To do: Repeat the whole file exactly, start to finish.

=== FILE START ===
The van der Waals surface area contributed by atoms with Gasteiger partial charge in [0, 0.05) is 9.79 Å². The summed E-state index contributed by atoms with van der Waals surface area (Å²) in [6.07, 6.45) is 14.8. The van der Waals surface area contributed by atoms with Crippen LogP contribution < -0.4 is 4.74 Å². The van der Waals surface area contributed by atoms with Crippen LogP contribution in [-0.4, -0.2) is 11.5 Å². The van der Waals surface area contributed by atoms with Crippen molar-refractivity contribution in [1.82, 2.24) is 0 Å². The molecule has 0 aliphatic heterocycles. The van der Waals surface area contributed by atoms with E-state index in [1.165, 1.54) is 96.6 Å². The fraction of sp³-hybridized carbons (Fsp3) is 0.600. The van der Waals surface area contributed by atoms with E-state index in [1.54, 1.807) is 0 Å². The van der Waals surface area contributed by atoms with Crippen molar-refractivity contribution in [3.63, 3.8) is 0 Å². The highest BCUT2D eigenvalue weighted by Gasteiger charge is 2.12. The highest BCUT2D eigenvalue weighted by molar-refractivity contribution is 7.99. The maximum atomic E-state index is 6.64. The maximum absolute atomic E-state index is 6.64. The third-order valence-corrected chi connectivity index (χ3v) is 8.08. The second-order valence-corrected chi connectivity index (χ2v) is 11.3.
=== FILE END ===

The van der Waals surface area contributed by atoms with Gasteiger partial charge in [0, 0.05) is 9.79 Å². The summed E-state index contributed by atoms with van der Waals surface area (Å²) in [6.07, 6.45) is 14.8. The van der Waals surface area contributed by atoms with Crippen LogP contribution < -0.4 is 4.74 Å². The van der Waals surface area contributed by atoms with Crippen LogP contribution in [-0.4, -0.2) is 11.5 Å². The van der Waals surface area contributed by atoms with Crippen molar-refractivity contribution in [1.82, 2.24) is 0 Å². The molecule has 0 aliphatic heterocycles. The van der Waals surface area contributed by atoms with E-state index in [1.165, 1.54) is 96.6 Å². The fraction of sp³-hybridized carbons (Fsp3) is 0.600. The van der Waals surface area contributed by atoms with E-state index in [1.54, 1.807) is 0 Å². The van der Waals surface area contributed by atoms with Crippen molar-refractivity contribution in [3.63, 3.8) is 0 Å². The highest BCUT2D eigenvalue weighted by Gasteiger charge is 2.12. The highest BCUT2D eigenvalue weighted by molar-refractivity contribution is 7.99. The maximum atomic E-state index is 6.64. The maximum absolute atomic E-state index is 6.64. The third-order valence-corrected chi connectivity index (χ3v) is 8.08. The second-order valence-corrected chi connectivity index (χ2v) is 11.3.